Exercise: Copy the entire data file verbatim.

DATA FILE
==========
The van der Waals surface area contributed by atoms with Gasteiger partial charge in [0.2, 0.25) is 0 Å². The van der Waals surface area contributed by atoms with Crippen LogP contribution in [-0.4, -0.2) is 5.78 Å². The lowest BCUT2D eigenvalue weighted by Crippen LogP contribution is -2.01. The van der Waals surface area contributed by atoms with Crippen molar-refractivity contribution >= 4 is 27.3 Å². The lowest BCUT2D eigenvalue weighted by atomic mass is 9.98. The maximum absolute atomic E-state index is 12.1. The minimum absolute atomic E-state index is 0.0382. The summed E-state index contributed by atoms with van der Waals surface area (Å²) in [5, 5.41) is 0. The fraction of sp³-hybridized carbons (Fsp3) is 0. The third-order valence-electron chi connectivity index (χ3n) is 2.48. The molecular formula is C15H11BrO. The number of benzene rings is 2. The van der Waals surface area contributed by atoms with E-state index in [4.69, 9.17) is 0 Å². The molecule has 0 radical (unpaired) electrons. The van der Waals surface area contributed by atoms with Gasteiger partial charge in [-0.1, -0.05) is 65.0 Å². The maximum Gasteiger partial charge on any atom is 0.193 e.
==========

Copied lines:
The van der Waals surface area contributed by atoms with Gasteiger partial charge in [0.2, 0.25) is 0 Å². The van der Waals surface area contributed by atoms with Crippen LogP contribution in [-0.4, -0.2) is 5.78 Å². The lowest BCUT2D eigenvalue weighted by Crippen LogP contribution is -2.01. The van der Waals surface area contributed by atoms with Crippen molar-refractivity contribution >= 4 is 27.3 Å². The lowest BCUT2D eigenvalue weighted by atomic mass is 9.98. The maximum absolute atomic E-state index is 12.1. The minimum absolute atomic E-state index is 0.0382. The summed E-state index contributed by atoms with van der Waals surface area (Å²) in [5, 5.41) is 0. The fraction of sp³-hybridized carbons (Fsp3) is 0. The third-order valence-electron chi connectivity index (χ3n) is 2.48. The molecular formula is C15H11BrO. The number of benzene rings is 2. The van der Waals surface area contributed by atoms with E-state index in [4.69, 9.17) is 0 Å². The molecule has 0 radical (unpaired) electrons. The van der Waals surface area contributed by atoms with Gasteiger partial charge in [-0.1, -0.05) is 65.0 Å². The maximum Gasteiger partial charge on any atom is 0.193 e.